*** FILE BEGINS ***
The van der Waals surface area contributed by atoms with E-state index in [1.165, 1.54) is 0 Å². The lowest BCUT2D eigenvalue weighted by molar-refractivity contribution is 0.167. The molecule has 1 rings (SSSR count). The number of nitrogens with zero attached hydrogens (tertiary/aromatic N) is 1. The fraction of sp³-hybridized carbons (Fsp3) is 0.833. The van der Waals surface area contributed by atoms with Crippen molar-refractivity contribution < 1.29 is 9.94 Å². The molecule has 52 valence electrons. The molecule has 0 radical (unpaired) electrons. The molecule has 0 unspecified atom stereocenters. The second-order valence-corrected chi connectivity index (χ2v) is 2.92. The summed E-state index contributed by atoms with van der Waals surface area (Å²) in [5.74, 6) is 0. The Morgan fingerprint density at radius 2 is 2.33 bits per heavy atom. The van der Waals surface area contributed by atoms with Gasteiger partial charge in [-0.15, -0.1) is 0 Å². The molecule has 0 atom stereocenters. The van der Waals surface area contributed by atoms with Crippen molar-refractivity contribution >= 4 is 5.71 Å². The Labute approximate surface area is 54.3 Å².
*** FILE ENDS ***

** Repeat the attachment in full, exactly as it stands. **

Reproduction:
The van der Waals surface area contributed by atoms with E-state index in [1.165, 1.54) is 0 Å². The lowest BCUT2D eigenvalue weighted by molar-refractivity contribution is 0.167. The molecule has 1 rings (SSSR count). The number of nitrogens with zero attached hydrogens (tertiary/aromatic N) is 1. The fraction of sp³-hybridized carbons (Fsp3) is 0.833. The van der Waals surface area contributed by atoms with Crippen molar-refractivity contribution < 1.29 is 9.94 Å². The molecule has 52 valence electrons. The molecule has 0 radical (unpaired) electrons. The molecule has 0 unspecified atom stereocenters. The second-order valence-corrected chi connectivity index (χ2v) is 2.92. The summed E-state index contributed by atoms with van der Waals surface area (Å²) in [5.74, 6) is 0. The Morgan fingerprint density at radius 2 is 2.33 bits per heavy atom. The van der Waals surface area contributed by atoms with Gasteiger partial charge in [-0.15, -0.1) is 0 Å². The molecule has 0 atom stereocenters. The van der Waals surface area contributed by atoms with Crippen molar-refractivity contribution >= 4 is 5.71 Å². The Labute approximate surface area is 54.3 Å².